• Mitigating risks. Identifying and resolving issues during the UAT phase reduces the likelihood of encountering problems during the actual study. If there are multiple solutions or integrations systems (i.e., interactive voice response system, electronic data capture, eConsent), a full end-to-end UAT is advised to ensure a smooth integration. This saves both time and resources, as it minimizes the need for rework, system modifications, or delays in study deployment.

How do you ensure fit-for-purpose training?

As you approach DHT go-live, it’s time to think about how the end users will be trained and how support issues will be resolved. Training is a critical component of the DHT implementation process, ensuring comprehensive understanding of the DHT usage in the study among participants, sites, and study staff, as well as providing guidance for accessing support as required. In planning training materials, it’s important to remember that some content cannot be finalized until the DHT design is final and UAT is completed. This can be a barrier to submissions for participant-facing materials, so be sure to discuss these timelines with your regulatory teams.

Incorporate UAT findings. By incorporating UAT feedback into the creation of training materials, all identified usability concerns and findings can be effectively addressed and mitigated.

Focused training materials. To ensure clarity, participant materials should be concise and easy to understand. For site materials, it is advisable to explore training options beyond manual-based support, with live training sessions being highly recommended either at an investigators’ meeting or remotely during study start-up.

Create a quick reference guide. Creating a brief overview as a supplement to comprehensive manuals and training materials allows for swift troubleshooting and easy access to support when issues arise.

Define support and help-desk requirements:

  • Confirm local language support is available for all languages.
  • Ensure sites and participants know how to resolve common issues and that help-desk contact information is easily available. (i.e., adding help-desk support numbers as a sticker on a device).
  • Outline process and timing for device replacements.

Summary/key takeaways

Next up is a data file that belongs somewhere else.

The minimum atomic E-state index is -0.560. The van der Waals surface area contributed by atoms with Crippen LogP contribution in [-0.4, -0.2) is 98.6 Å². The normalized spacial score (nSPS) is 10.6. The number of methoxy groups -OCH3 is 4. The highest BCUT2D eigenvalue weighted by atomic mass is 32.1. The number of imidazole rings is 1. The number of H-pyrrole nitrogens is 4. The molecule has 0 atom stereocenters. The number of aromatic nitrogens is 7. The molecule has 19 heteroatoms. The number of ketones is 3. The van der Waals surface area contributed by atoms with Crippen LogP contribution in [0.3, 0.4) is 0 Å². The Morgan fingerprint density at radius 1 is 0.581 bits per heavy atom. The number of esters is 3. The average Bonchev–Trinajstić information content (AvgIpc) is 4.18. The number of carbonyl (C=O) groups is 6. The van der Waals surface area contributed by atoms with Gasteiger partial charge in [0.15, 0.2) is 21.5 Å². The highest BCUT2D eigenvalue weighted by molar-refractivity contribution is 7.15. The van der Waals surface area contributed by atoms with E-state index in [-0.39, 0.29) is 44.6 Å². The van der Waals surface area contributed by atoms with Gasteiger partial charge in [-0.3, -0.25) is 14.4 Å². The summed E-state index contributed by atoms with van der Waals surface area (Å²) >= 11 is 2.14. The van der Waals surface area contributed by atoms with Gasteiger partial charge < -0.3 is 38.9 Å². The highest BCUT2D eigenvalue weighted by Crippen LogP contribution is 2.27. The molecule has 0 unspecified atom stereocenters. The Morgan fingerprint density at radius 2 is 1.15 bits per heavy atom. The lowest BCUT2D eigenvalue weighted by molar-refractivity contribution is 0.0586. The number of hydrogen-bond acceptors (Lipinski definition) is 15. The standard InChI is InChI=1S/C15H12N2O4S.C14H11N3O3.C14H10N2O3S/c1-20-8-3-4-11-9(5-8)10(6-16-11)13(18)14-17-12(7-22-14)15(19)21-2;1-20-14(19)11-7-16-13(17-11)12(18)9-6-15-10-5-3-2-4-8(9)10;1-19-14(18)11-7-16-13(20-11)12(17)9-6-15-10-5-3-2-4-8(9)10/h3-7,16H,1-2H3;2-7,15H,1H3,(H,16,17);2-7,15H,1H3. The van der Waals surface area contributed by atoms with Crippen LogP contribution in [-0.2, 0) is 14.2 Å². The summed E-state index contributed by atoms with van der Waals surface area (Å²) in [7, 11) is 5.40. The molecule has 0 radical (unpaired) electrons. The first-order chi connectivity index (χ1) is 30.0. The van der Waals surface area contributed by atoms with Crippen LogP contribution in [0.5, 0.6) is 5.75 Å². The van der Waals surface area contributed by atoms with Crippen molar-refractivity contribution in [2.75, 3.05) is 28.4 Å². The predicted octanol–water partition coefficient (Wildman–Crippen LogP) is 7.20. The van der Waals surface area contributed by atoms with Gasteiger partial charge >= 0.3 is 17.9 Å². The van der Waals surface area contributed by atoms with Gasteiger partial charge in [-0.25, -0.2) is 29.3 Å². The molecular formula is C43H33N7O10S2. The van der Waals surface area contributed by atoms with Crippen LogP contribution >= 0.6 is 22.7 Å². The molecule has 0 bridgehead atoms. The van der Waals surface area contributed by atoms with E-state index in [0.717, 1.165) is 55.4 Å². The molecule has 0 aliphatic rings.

These lesser-known considerations will help to ensure successful DHT deployment in order to fully unleash its potential. Diligence and involvement in each step of the process are key, whether that is direct sponsor oversight or through CRO oversight, asking the right questions will decrease risk and ensure a successful DHT deployment.

  • Vendor and technology selection are critical and should not be rushed. Beginning the process early and conducting thorough due diligence can have a significant positive impact on the overall outcome and validity of the study results.
  • Clear ICF language is key to participants, sites, and agencies understanding DHT use and risks. The clarity of the language employed in the ICF is pivotal in ensuring a comprehensive understanding of the implications and potential risks related to the use of DHT.
  • An end-user-focused approach (participant and site) should drive all aspects of DHT design. Prioritizing the needs, preferences, and usability requirements of the end-users is paramount to ensure a seamless and optimized experience using DHT throughout the study.
    Conduct testing. By conducting UAT on the study-specific DHT system, we can mitigate potential risks, enhance user experience, validate compatibility, and validate the effectiveness of any customizations, ultimately contributing to the success of your study.
  • Training plays a vital role in ensuring a comprehensive understanding and providing ongoing support guidance throughout the study.

Jill Sommerville, Senior Director; Lauren Flood, Associate Director; and Matthew Ryan, Associate Director; all with the digital and decentralized solutions for the PPD clinical research business of Thermo Fisher Scientific


1. Stone, A.A.; Shiffman, S.; Schwartz, J.E.; Broderick, J.E.; Hufford, M.R. Patient Non-Compliance with Paper Diaries. BMJ. 2002. 324, 1193–1194. https://doi.org/10.1136/bmj.324.7347.1193

2. Greenwood, M.C.; Hakim, A.J.; Carson, E.; Doyle, D.V. Touch-Screen Computer Systems in the Rheumatology Clinic Offer a Reliable and User-Friendly Means of Collecting Quality-of-Life and Outcome Data from Patients with Rheumatoid Arthritis. Rheumatology (Oxford). 2006. 45 (1), 66–71. https://academic.oup.com/rheumatology/article/45/1/66/1788496

3. Gary, S.T.; Otero, A.; Faulkner, K.G.; Dias, N.R. Validation and Equivalency of Electronic Clinical Outcomes Assessment Systems. Int J Clin Trials. 2020. 7 (4), 271-277. https://www.ijclinicaltrials.com/index.php/ijct/article/view/439